The caller confirmed he had been living in the pod with two other men, whom he identified as Knopp and Jordan. The fourth room was vacant, he said. The caller said he believed Jordan had recently left the pod due to “significant issues and complaints of Mr. Jordan’s smoking marijuana, cigarettes and his living area cleanliness to UCCS Police and UCCS Housing,” the affidavit reads, as well as “unsafe living conditions.”

The caller also told police about an instance when Knopp had asked Jordan to take out the trash and Jordan said he would “‘kill him’ and there would be consequences if Mr. Jordan was asked to take out the trash again,” the affidavit reads. UCCS police confirmed this interaction.

While talking with police, the caller also said he woke up on Feb. 16 to the sound of gunshots and somebody moaning, followed by somebody shutting a door and running away. From his locked bedroom, he called police.

Jordan’s room was empty of belongings.

Around 6:10 a.m., UCCS Police requested assistance from the Colorado Springs Police Department, which also responded.

Police did not find any evidence of forced entry. Each pod has a locked electronic access reader that records who enters the pod based on an electronic access number. Using this, police learned Jordan accessed the building at 3:53 a.m. and again at 5:42 a.m. that morning. No other person accessed that door that evening or morning, according to the affidavit.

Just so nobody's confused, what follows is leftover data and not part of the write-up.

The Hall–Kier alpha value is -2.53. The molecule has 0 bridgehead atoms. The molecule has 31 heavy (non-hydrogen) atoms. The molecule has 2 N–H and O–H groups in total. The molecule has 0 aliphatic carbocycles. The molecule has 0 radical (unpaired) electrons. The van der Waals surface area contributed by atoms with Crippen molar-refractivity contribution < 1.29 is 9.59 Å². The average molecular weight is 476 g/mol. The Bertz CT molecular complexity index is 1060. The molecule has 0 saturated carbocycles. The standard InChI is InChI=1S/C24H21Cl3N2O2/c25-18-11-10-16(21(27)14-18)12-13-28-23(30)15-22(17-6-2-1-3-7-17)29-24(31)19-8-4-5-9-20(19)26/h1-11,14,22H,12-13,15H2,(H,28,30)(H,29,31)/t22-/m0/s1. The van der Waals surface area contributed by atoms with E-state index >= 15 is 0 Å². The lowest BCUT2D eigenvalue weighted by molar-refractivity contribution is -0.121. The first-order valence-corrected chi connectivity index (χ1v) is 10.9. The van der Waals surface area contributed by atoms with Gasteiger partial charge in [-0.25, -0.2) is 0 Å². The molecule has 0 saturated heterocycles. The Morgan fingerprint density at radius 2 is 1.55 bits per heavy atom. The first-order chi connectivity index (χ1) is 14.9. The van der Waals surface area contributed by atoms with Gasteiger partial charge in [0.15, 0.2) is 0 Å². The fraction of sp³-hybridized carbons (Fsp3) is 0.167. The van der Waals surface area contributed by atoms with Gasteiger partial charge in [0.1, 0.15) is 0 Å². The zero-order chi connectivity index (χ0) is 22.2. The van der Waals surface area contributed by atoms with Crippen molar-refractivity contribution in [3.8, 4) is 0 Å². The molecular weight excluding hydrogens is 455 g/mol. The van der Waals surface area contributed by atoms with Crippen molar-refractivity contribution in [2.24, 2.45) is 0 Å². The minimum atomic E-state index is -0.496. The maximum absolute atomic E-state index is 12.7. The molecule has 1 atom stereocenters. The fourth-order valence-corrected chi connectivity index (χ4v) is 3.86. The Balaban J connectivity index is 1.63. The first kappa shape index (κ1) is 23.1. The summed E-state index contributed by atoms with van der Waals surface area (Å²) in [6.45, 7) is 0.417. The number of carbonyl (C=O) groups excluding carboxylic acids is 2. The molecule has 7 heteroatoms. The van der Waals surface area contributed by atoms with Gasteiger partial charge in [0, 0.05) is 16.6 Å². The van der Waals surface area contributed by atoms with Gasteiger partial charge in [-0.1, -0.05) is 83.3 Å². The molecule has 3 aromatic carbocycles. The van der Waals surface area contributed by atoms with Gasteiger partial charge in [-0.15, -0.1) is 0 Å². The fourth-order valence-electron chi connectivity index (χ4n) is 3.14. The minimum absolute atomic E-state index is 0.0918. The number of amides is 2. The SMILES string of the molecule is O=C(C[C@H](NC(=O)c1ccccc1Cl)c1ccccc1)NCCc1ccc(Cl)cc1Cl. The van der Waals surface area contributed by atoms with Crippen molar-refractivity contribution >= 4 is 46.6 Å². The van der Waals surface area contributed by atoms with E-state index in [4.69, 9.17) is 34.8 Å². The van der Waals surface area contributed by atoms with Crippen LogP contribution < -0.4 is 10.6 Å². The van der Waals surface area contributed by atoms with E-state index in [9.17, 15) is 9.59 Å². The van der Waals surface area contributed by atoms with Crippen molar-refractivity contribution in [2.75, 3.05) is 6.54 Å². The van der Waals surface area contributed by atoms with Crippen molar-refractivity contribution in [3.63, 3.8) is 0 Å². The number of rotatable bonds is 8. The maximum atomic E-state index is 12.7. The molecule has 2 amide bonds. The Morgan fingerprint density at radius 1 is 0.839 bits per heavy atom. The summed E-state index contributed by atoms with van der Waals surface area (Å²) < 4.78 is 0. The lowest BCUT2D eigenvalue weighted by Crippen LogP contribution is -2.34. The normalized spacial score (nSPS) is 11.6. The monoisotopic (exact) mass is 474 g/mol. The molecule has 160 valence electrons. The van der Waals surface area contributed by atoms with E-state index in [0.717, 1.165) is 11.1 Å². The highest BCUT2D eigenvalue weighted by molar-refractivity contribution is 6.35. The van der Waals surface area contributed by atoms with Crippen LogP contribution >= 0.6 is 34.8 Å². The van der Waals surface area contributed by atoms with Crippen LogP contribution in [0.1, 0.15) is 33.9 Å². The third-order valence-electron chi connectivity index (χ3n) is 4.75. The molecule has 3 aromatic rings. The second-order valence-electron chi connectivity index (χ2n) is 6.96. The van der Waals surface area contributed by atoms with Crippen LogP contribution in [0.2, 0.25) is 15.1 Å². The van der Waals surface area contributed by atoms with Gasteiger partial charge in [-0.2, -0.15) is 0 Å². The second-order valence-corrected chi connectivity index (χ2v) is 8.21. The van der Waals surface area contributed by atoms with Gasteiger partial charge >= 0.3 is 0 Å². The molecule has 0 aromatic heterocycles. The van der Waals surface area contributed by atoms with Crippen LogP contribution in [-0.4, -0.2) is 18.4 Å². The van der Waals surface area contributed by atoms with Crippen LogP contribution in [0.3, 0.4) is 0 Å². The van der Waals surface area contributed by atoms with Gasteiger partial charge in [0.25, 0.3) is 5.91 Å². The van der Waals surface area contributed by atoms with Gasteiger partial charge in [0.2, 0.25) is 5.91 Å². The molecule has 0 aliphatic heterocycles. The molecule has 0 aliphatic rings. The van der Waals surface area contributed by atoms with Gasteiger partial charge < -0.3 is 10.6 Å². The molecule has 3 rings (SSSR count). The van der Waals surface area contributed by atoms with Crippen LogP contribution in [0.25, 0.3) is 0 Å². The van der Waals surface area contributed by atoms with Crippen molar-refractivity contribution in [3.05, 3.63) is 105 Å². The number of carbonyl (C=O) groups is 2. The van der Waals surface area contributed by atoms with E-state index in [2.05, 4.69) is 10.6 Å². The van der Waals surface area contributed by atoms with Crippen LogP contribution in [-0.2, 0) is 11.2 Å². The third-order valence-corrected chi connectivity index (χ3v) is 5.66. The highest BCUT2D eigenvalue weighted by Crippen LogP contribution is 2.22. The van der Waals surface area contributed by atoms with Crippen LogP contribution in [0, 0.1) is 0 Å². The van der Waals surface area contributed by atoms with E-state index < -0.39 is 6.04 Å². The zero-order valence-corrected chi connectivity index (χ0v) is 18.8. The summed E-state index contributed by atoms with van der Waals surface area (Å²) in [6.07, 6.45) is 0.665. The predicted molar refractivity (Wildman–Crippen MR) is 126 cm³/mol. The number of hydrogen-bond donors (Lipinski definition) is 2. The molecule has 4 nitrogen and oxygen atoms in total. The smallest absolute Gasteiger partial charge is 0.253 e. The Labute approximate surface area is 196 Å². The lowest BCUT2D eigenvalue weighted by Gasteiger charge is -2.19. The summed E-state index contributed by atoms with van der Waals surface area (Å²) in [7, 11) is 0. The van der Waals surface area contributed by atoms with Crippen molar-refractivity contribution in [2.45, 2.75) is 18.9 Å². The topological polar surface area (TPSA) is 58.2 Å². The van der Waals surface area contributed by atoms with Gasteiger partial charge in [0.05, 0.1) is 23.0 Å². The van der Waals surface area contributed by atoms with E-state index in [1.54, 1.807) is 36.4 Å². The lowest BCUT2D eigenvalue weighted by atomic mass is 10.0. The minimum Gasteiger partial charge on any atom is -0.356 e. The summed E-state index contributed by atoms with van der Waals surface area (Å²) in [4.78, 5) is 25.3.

Police reviewed footage from a camera attached to a light pole near the dormitory complex, which shows the exterior of the pod where police were investigating.

“Upon review of the footage on 2/16/2024 at 0541 hours a person is observed in dark clothing walking toward the east entry door,” the affidavit reads. “This matched the entry log for Nicholas Jordan’s electronic access registered at 0542 hours. On 2/16/2024 at 0556 hours a person in dark clothing is observed running out of the east entrance and along the northeast side of the adjacent dormitory buildings.”

Police knew from a traffic stop in January — prior to the shooting — that Jordan drove a black 2009 Ford Escape SUV. They also knew the license plate number. He confirmed his address that day, which matched the dorm pod, and his phone number and email. In that case, he was stopped for an illegal U-turn, according to the affidavit.

After the shooting, police located Jordan’s Facebook profile using some of this information. In addition, license plate readers cameras captured images of the Ford on Feb. 16 at 7:47 a.m. just north of the UCCS campus.

UCCS reported that Jordan filed a request to withdraw from classes and housing on the afternoon of Feb. 15. Knopp was a registered student. Montgomery was not.

Police have not announced a suspected motive for the shooting, but said all three people knew each other.

Jordan was arrested on the morning of Feb. 19 near the 4900 block of Cliff Point Circle East in Colorado Springs.

Jordan is next due in court on March 15 for a status conference.

This story was originally published by Scripps News Denver, an E.W. Scripps Company.